"Sand": Here is one of my most beloved Phish songs. So beloved, in fact, that I had to go back and confirm that this was actually performed by Trey band first (4/17/98) and Phish later (Gorge '99). As such, it's probably the clearest lens through which to gauge Trey's different approaches in these two bands. I'm going to assume that most folks reading this are familiar with the main guitar riff. Listen to this version, and notice how the horns are actually carrying a majority of it throughout the song. The "jam" starts off in familiar enough territory, with the bass and drums holding things down as Trey tiptoes in. He doesn't seem as interested in creating a conventional solo, that is, building things up, ending in a flame-throwing explosion. Instead, he takes the opportunity to introduce a theme for a few minutes and then move on to a new, entirely separate idea. Staccato flourishes here followed by long, plaintive washes of notes there. Listen for Trey's long slurred, heavily distorted runs of notes in this and many other solos this evening. Throughout each of these distinct passages, the horns chime in with different backing riffs at different times. Eventually the two come together in a fantastic, if abbreviated, peak.
How the band worked out exactly when and how the horn section would chime in is probably the most interesting question to us as listeners. In OUR (that is to say, phish head first) lexicon, "Sand" is a song that we can expect to be pushed in whatever direction the members feel like at the present moment, and even the briefest review of that song's history would show that it is a very accurate marker for where Phish is, musically, at any point in their career ('99 has a lot of swirling, ambient noise and digital delay. 3.0 has become a heavily-syncopated dance party, etc.). When a band has as many members as TAB does, how does a band leader work out that type of improvisation? The deep listening required for that type of group improvisation becomes much harder, if not impossible. And it was almost certainly never the point anyway.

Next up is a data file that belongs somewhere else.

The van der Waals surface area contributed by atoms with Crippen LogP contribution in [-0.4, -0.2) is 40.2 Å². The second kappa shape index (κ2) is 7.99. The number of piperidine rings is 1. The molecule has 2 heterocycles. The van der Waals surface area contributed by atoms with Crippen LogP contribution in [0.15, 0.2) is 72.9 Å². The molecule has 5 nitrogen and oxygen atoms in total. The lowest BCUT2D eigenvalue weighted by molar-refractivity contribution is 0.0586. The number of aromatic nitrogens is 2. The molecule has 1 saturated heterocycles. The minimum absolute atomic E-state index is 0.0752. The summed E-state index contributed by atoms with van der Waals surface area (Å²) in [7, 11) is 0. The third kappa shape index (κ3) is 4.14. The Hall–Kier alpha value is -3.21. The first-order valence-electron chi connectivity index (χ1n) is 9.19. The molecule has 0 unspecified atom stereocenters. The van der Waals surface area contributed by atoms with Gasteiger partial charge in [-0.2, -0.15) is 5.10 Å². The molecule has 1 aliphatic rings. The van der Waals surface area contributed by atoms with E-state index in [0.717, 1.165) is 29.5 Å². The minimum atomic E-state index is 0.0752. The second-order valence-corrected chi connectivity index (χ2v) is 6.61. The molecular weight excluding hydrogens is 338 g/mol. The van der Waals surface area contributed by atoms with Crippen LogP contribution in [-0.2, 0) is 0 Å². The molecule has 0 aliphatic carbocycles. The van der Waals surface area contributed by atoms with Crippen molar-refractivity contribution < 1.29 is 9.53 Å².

Like most of you, I've been listening to a shitload of different types of music for a long time. And at some point along the way I came to the conclusion that, for me, the purest form of music is that which is played live, in front of an audience, extemporaneously, without a net. I've never questioned this belief and I don't feel a need to. That's what gets me off the hardest and no one has ever done it better than Phish.
As I've matured as a listener, I've also determined that there is a role for other types of music in my diet. The Trey Anastasio Band is a different, more performative type of music. I bet Trey would love it if people wouldn't even try to compare the bands at all. If the approach were the same in both cases, why bother even having TAB? The mission is something he can't get there: one man's undiluted vision, songs focused on the joy of life and movement, an emphasis on the well executed delivery of a specific product. If there were some objective measure of how good a time someone actually had at a show, I'm sure Trey would have been at the top of the list.
We danced our asses off at the Tabernacle that night. Everyone had a great time and was very vocal in their appreciation of the man and the band. And if that was the mission, it was very much accomplished.
See you in Charlotte.